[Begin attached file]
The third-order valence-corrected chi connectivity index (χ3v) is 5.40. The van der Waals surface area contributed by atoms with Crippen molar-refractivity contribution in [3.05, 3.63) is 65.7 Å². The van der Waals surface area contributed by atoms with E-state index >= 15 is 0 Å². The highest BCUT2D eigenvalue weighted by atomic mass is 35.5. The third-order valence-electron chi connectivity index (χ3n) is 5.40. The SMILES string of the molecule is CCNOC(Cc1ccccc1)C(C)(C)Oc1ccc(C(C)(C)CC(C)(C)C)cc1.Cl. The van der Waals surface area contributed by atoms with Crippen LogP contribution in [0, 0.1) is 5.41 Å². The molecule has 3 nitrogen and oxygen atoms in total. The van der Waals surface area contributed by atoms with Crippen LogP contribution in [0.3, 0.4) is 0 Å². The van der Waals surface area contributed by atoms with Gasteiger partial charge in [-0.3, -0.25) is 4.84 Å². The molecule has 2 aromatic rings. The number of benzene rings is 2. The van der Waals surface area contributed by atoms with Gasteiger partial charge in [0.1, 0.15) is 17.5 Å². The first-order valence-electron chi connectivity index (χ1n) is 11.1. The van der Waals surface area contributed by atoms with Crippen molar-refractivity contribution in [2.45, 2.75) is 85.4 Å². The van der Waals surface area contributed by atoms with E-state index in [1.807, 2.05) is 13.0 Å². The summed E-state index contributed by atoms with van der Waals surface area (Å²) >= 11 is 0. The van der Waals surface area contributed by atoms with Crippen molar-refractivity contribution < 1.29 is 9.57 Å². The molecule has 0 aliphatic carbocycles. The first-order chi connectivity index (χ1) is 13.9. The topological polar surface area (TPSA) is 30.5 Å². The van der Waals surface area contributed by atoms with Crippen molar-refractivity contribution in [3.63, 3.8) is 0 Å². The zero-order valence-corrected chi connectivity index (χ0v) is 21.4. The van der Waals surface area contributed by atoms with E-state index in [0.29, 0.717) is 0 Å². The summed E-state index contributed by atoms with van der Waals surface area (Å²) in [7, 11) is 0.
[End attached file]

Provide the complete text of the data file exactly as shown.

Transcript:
The third-order valence-corrected chi connectivity index (χ3v) is 5.40. The van der Waals surface area contributed by atoms with Crippen molar-refractivity contribution in [3.05, 3.63) is 65.7 Å². The van der Waals surface area contributed by atoms with E-state index >= 15 is 0 Å². The highest BCUT2D eigenvalue weighted by atomic mass is 35.5. The third-order valence-electron chi connectivity index (χ3n) is 5.40. The SMILES string of the molecule is CCNOC(Cc1ccccc1)C(C)(C)Oc1ccc(C(C)(C)CC(C)(C)C)cc1.Cl. The van der Waals surface area contributed by atoms with Crippen LogP contribution in [0, 0.1) is 5.41 Å². The molecule has 3 nitrogen and oxygen atoms in total. The van der Waals surface area contributed by atoms with Crippen LogP contribution in [0.3, 0.4) is 0 Å². The van der Waals surface area contributed by atoms with Gasteiger partial charge in [-0.3, -0.25) is 4.84 Å². The molecule has 2 aromatic rings. The number of benzene rings is 2. The van der Waals surface area contributed by atoms with Gasteiger partial charge in [0.1, 0.15) is 17.5 Å². The first-order valence-electron chi connectivity index (χ1n) is 11.1. The van der Waals surface area contributed by atoms with Crippen molar-refractivity contribution in [2.45, 2.75) is 85.4 Å². The van der Waals surface area contributed by atoms with E-state index in [1.807, 2.05) is 13.0 Å². The summed E-state index contributed by atoms with van der Waals surface area (Å²) >= 11 is 0. The van der Waals surface area contributed by atoms with Crippen molar-refractivity contribution < 1.29 is 9.57 Å². The molecule has 0 aliphatic carbocycles. The first-order chi connectivity index (χ1) is 13.9. The topological polar surface area (TPSA) is 30.5 Å². The van der Waals surface area contributed by atoms with Crippen molar-refractivity contribution in [3.63, 3.8) is 0 Å². The zero-order valence-corrected chi connectivity index (χ0v) is 21.4. The van der Waals surface area contributed by atoms with E-state index in [0.29, 0.717) is 0 Å². The summed E-state index contributed by atoms with van der Waals surface area (Å²) in [7, 11) is 0.